As I was listening to all this go down, it dawned on me how this was a perfect example of both the appeal and the problem with breed-discriminatory laws. When a dog attack or bite happens, BDL is unfortunately often a siren call to communities and legislators because these laws provide the illusion of a “fix” to a problem. The danger is that by putting a false fix on something in order to be able to file it away, you shortchange the community from being able to actually deal with the real problem. In the case of a dog attack, owner responsibility and education.

When something threatens us it is a natural emotion to try to find what appears to be the quickest route to regaining control of our safety. Unfortunately, when doing so you almost always leave yourself dangerously unprotected from the real danger … the one that can’t be fixed overnight, the one that will continue to put you, your family and your community at risk.

This is the biggest problem with breed-discrimination laws and the one that when fully understood resonates with everyone, whether they care about dogs or not.

(photos by Melissa Lipani)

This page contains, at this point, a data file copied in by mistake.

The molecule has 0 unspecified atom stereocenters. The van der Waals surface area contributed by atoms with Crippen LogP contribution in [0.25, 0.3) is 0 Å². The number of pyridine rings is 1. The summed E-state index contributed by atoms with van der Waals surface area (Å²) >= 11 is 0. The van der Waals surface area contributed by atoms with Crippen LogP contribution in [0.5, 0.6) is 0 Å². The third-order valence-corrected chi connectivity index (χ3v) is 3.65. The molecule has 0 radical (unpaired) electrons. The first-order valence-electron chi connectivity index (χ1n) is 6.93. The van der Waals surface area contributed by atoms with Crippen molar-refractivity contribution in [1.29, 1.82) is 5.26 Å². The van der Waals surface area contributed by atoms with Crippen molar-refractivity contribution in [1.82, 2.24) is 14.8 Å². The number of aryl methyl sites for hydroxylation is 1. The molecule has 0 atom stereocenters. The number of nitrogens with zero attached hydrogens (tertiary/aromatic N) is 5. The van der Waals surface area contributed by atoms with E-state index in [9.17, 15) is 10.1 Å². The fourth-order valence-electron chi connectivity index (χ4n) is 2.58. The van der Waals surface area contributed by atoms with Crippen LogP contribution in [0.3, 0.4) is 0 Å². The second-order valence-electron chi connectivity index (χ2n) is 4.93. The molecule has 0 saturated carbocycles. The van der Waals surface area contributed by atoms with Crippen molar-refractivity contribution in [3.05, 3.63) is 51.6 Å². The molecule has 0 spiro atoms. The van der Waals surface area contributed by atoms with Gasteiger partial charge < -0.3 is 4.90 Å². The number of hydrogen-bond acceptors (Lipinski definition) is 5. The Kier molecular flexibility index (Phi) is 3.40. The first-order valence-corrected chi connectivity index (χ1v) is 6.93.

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12 Responses to “The False Rally Cry”
  1. Laura you are hilarious did you say “his swift exit into the bay?” lol As sad, funny and tragic this particular case it is, you bring out a very important point.  While at the Pit Bull Rally in Annapolis Tuesday a reporter asked a good question.  He asked me was I shocked that those who’ve never interacted with a pit bull  or pit bull mix dog before supported the ruling (paraphrasing)? My response was “no, it’s upsetting but we live in a sensationalized society, whatever shocks people on the bandwagon they go, whether true or false.” This story holds true to that.

  2. blazer says:

    Great example — there are SO many parallels between these situations! 
    I was afraid you were going to say that the pit bull topic was somehow brought into this completely unrelated news story…haha!  And phew!

  3. ChelseaNordick says: